Hooker’s subordination of the individual’s use of reason to the authority of the Church provides a transition into his views on the episcopate. In response to Puritan attacks, Hooker defends the office of bishop on several grounds (cf. 1990, 185-190). First, Hooker appeals to the principle of antiquity when he notes that bishops have been present in the Church from the time of the apostles. Indeed, Hooker observes, the apostles themselves governed over the early Church as bishops. Second, the authority of the episcopate has provided a bulwark of unity against the corrosive evils of heresy and schism. In the third place, Hooker affirms the constraining power of episcopal authority. “Authority is a constraining power,” he writes, “which power were needless if we were all such as we should be, willing to do the things we ought to do without constraint” (ibid., 187). Bishops exercise the authority to enforce the constitutions and canons on which sound Church order and governance depend. Without the “vigilant care” exercised by the episcopate, Hooker argues, the Church would fall prey to the human tendency to neglect Christian duty (ibid.). And finally, Hooker defends the episcopate as the institutional guarantor of the legitimacy of Holy Orders. While he concedes possible exceptions to the rule under extreme circumstances, Hooker insists that “none may ordain but only bishops” since “by the imposition of their hands … the Church giveth power of order, both unto presbyters and deacons” (ibid., 189).

No sustained discussion of the creeds occurs in The Laws of Ecclesiastical Polity, but what Hooker does say about them is consistent with the intentions of the Quadrilateral. Hooker notes the importance of the creeds for maintaining a repository of orthodox faith in the face of heresy. He mentions the Apostles’ and Nicene Creeds, but gives a special place of honor to the Athanasian Creed. Hooker understands the creeds as “catholic declarations of our belief” handed down by persons closer in time to the origins of Christian faith (1863, 182). He continues by noting that, because “these confessions [function] as testimonies of our continuance in the same faith to this present day, we rather use [them] than any other gloss or paraphrase devised by ourselves, which though it were to the same effect, notwithstanding could not be of the like authority and credit” (ibid.). In other words, Hooker appeals to a principle of antiquity as the warrant for the authority of the classical creeds in the Church.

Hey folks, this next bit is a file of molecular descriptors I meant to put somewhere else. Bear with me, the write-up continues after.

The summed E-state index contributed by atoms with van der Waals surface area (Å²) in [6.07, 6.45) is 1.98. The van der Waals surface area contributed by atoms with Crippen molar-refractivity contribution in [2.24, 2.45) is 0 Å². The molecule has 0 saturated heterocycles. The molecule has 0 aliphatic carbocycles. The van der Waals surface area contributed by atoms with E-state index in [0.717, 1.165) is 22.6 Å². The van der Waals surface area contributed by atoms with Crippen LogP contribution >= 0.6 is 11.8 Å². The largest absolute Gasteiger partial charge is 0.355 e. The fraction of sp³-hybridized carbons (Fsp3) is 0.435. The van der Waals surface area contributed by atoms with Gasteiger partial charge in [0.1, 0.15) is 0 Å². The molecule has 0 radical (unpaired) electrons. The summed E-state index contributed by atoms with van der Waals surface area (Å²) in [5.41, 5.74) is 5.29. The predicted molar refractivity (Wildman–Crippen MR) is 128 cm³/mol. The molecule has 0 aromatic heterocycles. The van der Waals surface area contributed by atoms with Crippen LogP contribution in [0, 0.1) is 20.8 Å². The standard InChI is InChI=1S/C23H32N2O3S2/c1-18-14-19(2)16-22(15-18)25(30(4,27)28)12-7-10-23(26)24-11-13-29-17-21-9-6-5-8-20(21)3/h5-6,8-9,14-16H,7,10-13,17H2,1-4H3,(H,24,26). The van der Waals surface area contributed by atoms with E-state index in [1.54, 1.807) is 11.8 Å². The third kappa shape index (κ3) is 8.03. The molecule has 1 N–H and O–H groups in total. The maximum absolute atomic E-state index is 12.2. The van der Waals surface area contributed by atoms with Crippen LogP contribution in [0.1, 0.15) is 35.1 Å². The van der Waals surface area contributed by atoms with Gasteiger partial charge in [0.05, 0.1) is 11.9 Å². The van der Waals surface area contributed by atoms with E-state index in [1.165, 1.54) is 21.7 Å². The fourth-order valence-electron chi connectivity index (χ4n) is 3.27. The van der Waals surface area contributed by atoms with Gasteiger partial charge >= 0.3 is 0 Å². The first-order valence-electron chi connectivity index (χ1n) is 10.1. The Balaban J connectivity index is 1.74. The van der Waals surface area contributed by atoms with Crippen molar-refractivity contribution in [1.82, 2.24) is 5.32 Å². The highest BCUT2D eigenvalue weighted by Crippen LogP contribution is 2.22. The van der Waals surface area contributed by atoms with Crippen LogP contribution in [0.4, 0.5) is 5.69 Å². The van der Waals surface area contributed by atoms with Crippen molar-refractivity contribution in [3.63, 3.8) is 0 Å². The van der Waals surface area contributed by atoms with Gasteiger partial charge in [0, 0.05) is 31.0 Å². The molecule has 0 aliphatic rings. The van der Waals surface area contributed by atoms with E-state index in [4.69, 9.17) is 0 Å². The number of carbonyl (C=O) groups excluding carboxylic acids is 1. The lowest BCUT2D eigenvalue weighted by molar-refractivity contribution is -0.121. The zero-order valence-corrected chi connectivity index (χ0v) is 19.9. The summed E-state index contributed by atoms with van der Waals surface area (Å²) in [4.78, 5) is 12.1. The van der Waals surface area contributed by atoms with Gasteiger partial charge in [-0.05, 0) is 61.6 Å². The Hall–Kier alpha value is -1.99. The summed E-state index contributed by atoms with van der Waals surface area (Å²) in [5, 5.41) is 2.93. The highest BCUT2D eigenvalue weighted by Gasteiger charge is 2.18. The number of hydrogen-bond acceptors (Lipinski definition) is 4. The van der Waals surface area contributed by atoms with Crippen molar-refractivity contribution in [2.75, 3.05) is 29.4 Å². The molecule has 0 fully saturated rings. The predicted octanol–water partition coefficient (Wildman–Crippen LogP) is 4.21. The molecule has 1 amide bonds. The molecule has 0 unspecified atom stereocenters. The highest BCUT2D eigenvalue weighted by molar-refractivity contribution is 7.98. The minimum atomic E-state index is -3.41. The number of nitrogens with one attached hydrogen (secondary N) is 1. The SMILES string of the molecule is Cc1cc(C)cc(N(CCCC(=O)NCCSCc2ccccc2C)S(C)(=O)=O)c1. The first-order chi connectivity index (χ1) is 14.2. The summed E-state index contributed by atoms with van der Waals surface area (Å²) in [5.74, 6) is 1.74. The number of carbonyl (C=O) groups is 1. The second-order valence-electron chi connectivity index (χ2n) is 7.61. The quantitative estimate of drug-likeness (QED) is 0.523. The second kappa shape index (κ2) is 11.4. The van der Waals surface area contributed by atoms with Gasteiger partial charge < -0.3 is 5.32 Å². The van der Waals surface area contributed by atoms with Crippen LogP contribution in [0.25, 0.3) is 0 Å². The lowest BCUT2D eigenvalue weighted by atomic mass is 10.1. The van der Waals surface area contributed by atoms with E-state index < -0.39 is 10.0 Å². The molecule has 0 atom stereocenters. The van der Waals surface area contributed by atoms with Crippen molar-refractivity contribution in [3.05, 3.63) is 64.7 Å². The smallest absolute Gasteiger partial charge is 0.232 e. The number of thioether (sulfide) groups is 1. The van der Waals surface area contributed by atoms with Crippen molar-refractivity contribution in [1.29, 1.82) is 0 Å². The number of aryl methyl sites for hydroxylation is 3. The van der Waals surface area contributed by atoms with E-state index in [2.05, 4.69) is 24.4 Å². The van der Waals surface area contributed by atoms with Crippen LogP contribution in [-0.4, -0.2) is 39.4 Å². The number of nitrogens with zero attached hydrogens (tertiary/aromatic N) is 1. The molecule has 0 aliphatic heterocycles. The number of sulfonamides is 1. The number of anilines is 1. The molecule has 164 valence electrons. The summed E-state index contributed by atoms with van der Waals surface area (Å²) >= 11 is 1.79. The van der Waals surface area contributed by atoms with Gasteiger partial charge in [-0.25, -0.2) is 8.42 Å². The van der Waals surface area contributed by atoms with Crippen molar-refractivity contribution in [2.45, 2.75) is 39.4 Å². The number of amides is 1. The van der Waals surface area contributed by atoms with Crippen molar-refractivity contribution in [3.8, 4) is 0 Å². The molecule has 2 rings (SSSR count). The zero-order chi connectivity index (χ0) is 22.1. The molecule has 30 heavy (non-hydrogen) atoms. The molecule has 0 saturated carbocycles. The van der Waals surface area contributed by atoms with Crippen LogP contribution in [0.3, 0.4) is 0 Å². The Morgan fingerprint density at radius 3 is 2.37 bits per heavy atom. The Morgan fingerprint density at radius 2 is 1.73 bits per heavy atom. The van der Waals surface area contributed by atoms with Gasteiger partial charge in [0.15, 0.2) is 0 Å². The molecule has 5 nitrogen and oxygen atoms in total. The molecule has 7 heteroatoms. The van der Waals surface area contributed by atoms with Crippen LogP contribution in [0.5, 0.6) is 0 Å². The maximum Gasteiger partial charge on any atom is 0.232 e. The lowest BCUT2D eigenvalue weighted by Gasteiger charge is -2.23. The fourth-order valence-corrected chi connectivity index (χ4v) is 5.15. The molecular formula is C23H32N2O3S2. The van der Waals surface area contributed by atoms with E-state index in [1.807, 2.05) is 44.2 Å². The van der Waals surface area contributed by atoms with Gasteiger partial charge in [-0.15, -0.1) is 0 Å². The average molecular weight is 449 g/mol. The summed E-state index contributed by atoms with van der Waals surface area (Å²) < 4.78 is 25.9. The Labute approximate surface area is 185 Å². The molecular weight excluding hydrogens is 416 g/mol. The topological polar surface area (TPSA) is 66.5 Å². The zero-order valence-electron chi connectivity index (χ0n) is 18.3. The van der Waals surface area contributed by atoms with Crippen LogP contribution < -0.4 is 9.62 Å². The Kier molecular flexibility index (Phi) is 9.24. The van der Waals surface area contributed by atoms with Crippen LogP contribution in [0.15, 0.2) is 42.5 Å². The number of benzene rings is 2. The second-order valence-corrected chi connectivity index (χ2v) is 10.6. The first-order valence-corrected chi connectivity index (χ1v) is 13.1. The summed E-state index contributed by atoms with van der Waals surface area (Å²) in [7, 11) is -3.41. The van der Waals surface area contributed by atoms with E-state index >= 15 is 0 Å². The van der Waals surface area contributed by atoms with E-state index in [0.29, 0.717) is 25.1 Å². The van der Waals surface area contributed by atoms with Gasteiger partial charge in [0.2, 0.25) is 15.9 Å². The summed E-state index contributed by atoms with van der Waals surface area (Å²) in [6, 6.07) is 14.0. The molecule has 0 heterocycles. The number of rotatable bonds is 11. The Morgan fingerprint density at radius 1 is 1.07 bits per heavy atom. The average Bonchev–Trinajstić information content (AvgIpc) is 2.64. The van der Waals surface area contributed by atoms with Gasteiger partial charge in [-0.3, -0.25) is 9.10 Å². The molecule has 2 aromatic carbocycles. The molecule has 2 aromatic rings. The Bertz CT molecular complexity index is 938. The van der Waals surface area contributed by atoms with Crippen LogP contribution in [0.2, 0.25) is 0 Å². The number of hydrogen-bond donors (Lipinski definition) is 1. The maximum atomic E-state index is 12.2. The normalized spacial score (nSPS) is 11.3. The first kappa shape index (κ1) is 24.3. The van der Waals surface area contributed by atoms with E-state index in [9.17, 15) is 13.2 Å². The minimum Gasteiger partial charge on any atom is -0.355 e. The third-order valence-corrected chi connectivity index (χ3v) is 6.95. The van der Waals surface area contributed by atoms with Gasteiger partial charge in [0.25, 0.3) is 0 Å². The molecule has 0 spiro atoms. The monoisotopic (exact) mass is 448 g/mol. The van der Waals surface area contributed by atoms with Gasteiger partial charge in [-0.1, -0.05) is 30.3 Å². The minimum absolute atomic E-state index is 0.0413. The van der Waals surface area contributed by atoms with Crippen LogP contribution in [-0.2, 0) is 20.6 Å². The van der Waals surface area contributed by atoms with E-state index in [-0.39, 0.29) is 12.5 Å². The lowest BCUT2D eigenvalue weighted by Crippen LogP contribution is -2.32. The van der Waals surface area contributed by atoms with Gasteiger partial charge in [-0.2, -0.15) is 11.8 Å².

Hooker also responds to the Puritan elevation of word over sacrament by invoking the Anglican via media. He insists that all Christians “have the seed of their regeneration by the ministry of the Church which useth to that end and purpose not only the Word, but the Sacraments, both having generative force and virtue” (1990, 149-150). Word and sacrament are both necessary components of the Christian life. Neither can be privileged over the other. “Sacraments,” writes Hooker, “are the powerful instruments of God to eternal life” (ibid., 150). Indeed, they are instituted by God and function as necessary means to “life supernatural” due to their nature as “moral instruments of salvation” by which human beings obediently respond to and cooperate with God’s grace (ibid., 157; Hooker’s emphasis). Therefore, sacraments cannot be dismissed or relegated to an inferior place of honor in the Church. Significantly, Hooker highlights two sacraments as primary for the Church in Book V of the Laws of Ecclesiastical Polity: Baptism and Eucharist (ibid., 160-176).

The Nineteenth-Century
Frederick Denison Maurice (1805-1872) was perhaps the greatest Anglican theologian of the nineteenth century. Writing during the cultural and social transformations created by the English Industrial Revolution, Maurice is often remembered as a pivotal figure in the development of the Christian Socialist Movement. Central to his theology is the conviction that the gospel of Jesus Christ calls for more than mere personal holiness. The gospel demands “social redemption” and transformation (Gibbs 1991, 60).